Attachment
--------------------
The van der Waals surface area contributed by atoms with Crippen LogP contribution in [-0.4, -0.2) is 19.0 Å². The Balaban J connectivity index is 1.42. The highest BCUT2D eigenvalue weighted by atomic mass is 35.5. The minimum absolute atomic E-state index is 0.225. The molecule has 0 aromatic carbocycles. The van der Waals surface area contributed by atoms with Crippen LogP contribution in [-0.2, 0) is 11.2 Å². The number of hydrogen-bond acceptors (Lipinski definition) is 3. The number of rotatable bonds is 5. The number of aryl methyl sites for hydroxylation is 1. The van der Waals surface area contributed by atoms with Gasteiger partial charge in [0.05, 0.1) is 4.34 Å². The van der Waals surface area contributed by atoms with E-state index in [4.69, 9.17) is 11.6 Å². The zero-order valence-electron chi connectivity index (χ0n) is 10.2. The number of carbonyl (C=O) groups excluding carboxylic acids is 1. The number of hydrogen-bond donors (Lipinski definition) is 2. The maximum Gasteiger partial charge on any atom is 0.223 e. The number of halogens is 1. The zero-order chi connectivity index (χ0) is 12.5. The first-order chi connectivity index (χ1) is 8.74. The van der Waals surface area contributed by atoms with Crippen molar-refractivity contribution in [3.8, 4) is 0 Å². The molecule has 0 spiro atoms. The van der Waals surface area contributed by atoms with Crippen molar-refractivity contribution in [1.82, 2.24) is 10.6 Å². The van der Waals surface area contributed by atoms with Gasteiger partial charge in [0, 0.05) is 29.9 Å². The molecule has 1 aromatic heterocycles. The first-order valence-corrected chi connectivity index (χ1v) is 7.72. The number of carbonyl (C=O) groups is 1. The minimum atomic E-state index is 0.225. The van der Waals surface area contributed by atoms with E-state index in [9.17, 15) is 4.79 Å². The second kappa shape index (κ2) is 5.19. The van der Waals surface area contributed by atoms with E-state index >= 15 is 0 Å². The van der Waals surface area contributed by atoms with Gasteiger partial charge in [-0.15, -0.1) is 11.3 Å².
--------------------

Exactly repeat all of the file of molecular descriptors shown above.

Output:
The van der Waals surface area contributed by atoms with Crippen LogP contribution in [-0.4, -0.2) is 19.0 Å². The Balaban J connectivity index is 1.42. The highest BCUT2D eigenvalue weighted by atomic mass is 35.5. The minimum absolute atomic E-state index is 0.225. The molecule has 0 aromatic carbocycles. The van der Waals surface area contributed by atoms with Crippen LogP contribution in [-0.2, 0) is 11.2 Å². The number of hydrogen-bond acceptors (Lipinski definition) is 3. The number of rotatable bonds is 5. The number of aryl methyl sites for hydroxylation is 1. The van der Waals surface area contributed by atoms with Gasteiger partial charge in [0.05, 0.1) is 4.34 Å². The van der Waals surface area contributed by atoms with E-state index in [4.69, 9.17) is 11.6 Å². The zero-order valence-electron chi connectivity index (χ0n) is 10.2. The number of carbonyl (C=O) groups excluding carboxylic acids is 1. The number of hydrogen-bond donors (Lipinski definition) is 2. The maximum Gasteiger partial charge on any atom is 0.223 e. The number of halogens is 1. The zero-order chi connectivity index (χ0) is 12.5. The first-order chi connectivity index (χ1) is 8.74. The van der Waals surface area contributed by atoms with Crippen molar-refractivity contribution in [3.8, 4) is 0 Å². The molecule has 0 spiro atoms. The van der Waals surface area contributed by atoms with Crippen molar-refractivity contribution in [1.82, 2.24) is 10.6 Å². The van der Waals surface area contributed by atoms with Gasteiger partial charge in [0, 0.05) is 29.9 Å². The molecule has 1 aromatic heterocycles. The first-order valence-corrected chi connectivity index (χ1v) is 7.72. The number of carbonyl (C=O) groups is 1. The minimum atomic E-state index is 0.225. The van der Waals surface area contributed by atoms with E-state index in [9.17, 15) is 4.79 Å². The second kappa shape index (κ2) is 5.19. The van der Waals surface area contributed by atoms with E-state index >= 15 is 0 Å². The van der Waals surface area contributed by atoms with Gasteiger partial charge in [-0.15, -0.1) is 11.3 Å².